Biggest thing is what I never wanted to admit was true, but I always knew it. From that first post I linked to:
But with the tracer, it’s survivable. Just know that you need to fill in the parameters AND possibly do some field setting. But not always - a lot of the diffs are done by the methods without you telling it, like job part number. But then some need your help, like labor hours.
@JasonMcD if I have a TableSet and I want to get one of its values after it runs through a business logic call, do you know how to do that?
i.e. I created a variable InvTranDataSet as type InvTransferTableSet.
I have been passing this along through the different business object methods (that I saw in a trace) as the dataset param and I am trying to verify that the dataset is indeed changing after every call as I see in the trace.
How would I extract a value from the table set? I keep trying to get a row from it, but it says:
EDIT I was able to assign it to a variable and then use LINQ to get it from there…
I’ve just finished making a customization that updates all labor details associated with an operation when one labor detail is updated so that split burden is correct when a labor record is corrected through time management so I know how much of a pain these labour details are.
I think mine would have been impossible with no code though, so respect!
I mean, I am sure you tried this with the expression editor in the Set Variable widget. I used that to return the LaborDtlSeq (just for curiosity) and it worked fine. You know, for my situation yesterday it worked. Today I’ll try something else and it probably won’t work…
I gather the issue is, what if you have multiple rows in the dataset? Just a guess.
Also, here is where it gets muddy (muddier) for me. The post I used as a guide had this block of code:
But I used: MyDataset.LaborDtl.RowMod= "U";
I tried Brandon’s code and got an error in the designer.
So I used a format more like Jose’s Trace Parser showed (there’s no “LaborData” portion):
I finished a BPM on ABCCode.Update Post processing that transfers 10 units of inventory from one warehouse bin to another. I hardcoded everything that would normally be put in by a user (dynamic data) such as part number, warehouse, lot, etc… I am still learning how it all fits together. I also don’t think I am doing the row mod update correctly, do I really need to add it before each call?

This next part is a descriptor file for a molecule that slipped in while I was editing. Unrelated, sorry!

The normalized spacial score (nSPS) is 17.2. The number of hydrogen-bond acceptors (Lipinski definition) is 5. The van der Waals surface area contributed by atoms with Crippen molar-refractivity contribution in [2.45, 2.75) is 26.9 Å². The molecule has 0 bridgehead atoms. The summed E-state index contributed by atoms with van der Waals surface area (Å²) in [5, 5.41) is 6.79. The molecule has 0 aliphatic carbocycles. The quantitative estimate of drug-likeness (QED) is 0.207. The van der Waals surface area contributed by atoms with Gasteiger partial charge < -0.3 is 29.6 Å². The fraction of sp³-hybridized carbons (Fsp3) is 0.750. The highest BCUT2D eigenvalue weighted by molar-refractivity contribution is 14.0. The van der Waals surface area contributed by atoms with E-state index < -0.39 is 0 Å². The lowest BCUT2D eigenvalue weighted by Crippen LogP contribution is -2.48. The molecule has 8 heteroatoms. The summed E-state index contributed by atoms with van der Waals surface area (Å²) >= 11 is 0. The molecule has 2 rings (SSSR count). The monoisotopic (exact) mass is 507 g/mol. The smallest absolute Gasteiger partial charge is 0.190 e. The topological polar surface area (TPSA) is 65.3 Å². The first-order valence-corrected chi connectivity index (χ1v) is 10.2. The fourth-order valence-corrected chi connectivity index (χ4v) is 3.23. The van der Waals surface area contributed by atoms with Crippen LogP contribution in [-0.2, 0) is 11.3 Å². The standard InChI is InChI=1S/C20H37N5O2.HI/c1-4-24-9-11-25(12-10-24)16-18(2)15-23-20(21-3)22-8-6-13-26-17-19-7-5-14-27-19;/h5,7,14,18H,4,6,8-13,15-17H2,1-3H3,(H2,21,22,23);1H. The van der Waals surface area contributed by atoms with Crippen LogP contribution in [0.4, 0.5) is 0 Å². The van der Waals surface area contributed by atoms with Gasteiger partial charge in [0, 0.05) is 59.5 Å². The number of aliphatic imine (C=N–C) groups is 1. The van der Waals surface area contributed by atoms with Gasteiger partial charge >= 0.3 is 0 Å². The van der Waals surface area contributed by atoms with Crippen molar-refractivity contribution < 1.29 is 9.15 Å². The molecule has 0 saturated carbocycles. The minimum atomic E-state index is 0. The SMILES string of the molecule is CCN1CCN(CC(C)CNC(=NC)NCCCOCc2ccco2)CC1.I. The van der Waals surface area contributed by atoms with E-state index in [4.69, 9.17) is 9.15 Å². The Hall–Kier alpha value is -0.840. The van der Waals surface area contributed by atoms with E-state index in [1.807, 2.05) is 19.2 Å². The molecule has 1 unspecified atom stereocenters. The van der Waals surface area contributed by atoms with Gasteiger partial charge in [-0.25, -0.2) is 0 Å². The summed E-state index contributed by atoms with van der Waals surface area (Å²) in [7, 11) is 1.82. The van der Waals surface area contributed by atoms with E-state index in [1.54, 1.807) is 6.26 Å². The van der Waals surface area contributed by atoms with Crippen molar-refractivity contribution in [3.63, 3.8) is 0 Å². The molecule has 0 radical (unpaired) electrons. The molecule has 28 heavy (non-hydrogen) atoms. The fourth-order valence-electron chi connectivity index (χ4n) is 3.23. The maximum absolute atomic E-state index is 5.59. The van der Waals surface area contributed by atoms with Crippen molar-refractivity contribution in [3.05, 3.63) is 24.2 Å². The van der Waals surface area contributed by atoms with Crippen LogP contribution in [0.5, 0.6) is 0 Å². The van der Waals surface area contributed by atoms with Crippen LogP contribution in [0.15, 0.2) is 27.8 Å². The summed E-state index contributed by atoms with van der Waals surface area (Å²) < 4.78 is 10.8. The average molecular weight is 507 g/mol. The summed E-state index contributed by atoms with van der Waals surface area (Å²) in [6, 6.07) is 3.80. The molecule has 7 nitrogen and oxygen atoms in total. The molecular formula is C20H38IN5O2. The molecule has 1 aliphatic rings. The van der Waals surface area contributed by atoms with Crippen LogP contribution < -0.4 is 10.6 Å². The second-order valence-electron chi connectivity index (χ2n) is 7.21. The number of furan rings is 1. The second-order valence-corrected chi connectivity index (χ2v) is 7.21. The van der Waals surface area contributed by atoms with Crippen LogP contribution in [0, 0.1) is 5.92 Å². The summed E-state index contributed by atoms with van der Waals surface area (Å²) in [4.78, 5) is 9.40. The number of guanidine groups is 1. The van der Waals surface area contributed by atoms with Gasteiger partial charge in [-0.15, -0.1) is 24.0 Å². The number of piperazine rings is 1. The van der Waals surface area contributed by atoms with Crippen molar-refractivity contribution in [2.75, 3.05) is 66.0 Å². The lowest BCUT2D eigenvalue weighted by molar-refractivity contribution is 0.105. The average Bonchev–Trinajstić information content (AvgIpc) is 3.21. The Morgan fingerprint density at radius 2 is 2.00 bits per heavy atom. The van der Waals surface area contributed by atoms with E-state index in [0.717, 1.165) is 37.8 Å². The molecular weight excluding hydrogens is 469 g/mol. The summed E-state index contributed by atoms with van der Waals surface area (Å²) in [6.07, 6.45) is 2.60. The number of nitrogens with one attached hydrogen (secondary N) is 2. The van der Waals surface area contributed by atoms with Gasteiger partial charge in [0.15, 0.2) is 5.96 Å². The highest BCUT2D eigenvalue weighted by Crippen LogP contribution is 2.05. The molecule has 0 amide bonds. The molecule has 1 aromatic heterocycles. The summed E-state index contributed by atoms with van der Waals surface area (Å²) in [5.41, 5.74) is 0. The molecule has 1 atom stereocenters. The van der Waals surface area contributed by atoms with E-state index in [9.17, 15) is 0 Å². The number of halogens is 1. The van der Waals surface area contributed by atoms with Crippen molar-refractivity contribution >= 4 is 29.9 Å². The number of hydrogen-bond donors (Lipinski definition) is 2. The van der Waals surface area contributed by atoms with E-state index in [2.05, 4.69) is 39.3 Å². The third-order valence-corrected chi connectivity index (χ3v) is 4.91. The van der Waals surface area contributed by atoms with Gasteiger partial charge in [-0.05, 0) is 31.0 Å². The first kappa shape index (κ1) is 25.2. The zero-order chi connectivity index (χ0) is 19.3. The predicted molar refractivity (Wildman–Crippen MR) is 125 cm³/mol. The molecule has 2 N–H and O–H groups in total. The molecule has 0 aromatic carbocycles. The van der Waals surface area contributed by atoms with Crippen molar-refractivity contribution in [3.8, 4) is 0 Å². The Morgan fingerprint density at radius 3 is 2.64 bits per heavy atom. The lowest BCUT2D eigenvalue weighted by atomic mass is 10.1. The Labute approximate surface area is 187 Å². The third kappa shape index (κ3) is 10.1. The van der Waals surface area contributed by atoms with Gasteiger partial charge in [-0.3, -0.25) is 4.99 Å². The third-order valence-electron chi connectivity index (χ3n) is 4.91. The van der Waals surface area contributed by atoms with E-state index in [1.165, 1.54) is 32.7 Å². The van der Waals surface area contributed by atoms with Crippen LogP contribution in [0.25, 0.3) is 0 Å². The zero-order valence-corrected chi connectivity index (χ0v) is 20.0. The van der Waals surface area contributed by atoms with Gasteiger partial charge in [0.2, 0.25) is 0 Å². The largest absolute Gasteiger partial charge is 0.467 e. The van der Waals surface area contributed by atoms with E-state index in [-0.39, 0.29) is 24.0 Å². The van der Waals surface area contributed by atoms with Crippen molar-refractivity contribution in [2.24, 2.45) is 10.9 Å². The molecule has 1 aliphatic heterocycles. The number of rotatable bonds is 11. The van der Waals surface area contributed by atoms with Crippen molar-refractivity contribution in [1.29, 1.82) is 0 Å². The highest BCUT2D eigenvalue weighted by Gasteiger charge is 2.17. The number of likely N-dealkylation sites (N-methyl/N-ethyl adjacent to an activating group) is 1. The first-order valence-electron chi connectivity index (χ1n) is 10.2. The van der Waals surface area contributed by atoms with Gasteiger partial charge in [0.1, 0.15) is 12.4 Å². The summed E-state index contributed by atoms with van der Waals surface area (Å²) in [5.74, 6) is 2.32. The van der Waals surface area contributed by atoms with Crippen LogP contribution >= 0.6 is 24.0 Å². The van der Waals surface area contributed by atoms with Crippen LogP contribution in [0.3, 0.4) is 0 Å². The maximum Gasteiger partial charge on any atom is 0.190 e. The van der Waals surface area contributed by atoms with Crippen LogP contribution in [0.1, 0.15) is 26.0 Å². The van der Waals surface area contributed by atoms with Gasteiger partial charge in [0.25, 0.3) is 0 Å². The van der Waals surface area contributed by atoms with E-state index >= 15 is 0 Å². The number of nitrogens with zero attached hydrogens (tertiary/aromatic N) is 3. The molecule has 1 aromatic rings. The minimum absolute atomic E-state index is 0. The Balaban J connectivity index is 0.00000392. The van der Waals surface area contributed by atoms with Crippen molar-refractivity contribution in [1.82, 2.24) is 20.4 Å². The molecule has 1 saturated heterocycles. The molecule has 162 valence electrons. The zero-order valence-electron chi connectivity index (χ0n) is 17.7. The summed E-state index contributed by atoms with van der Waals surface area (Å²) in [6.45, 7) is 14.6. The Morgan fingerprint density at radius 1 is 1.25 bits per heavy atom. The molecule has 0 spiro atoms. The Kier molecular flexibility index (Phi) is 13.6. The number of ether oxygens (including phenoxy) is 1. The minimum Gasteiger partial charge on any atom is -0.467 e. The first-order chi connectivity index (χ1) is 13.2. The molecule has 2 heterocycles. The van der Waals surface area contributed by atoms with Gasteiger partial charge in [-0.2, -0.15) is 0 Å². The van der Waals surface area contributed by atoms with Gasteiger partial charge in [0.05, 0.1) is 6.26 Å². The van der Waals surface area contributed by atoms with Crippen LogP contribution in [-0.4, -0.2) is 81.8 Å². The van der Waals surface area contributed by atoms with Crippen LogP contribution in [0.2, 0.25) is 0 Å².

What I wanted to ask you @JasonMcD is what you do with some of the business logic calls where the methods don’t make changes to the dataset, but rather they return a message (which usually would result in an exception being thrown)? When you trace something there will be methods called that just return a message, or they are doing some type of check… If those were ran natively in the application some sort of warning message or even exception pops up. Did you have any of those calls when you traced the labor method? What did you do with those, did you handle them like the application does?
This is where some experience comes into play about knowing what you can and can’t skip. A lot of the checks are going to be checks to make sure someone didn’t fat finger something. But if your data is coming from a database lookup, there isn’t anyway for the data to get typed in wrong. So some of those things you can skip. But you have to think about why the check is happening to know if you can skip it or not. There aren’t really any hard and fast rules on that unfortunately.
Thanks Brandon. I have heard this from many people. Is there any way to help aid in the process of “thinking about why the check is happening” other than assuming or taking a guess at it? Could you decompile with ILSpy to get a better look? Maybe it is just best guess.
And say you skip over those methods Brandon, could something still pop up in a later method call as a result of skipping over the data validation calls?
@JasonMcD did you end up using any of the calls that were checking data?
But that’s what I deduced, too, is all of these BOReader calls seem to be for generating a dropdown and that sort of thing. Like you said, if you are preventing that in your own UI, then it should be clean.
Possibly. Remember, all of this code is written by people, so it’s not perfect, and not all possibilities are taken into account all of time, and it’s not 100% consistent from one method to another. In theory, the Update method should prevent you from shooting yourself in the foot. But it doesn’t always work out.
And yes, decompiling and testing with things like the BL tester are all things that can help you understand what’s going on. It’s not too often then you will get through all of the testing and have nothing blow up and create time bombs for later.
The other thing I see in all of this - and this should be no surprise - is that a trace is only as good as the scenario you trace.
So, like Tuesday, I traced a labor entry with quantity, then Wednesday I tried it with an operation that prevents quantity, and it failed, because, why was I calling a DefaultQty method with a zero quantity?
So I guess my point - again, an obvious one - is that the trace doesn’t explain the logic tree. It’s just a record of the path you went down that day.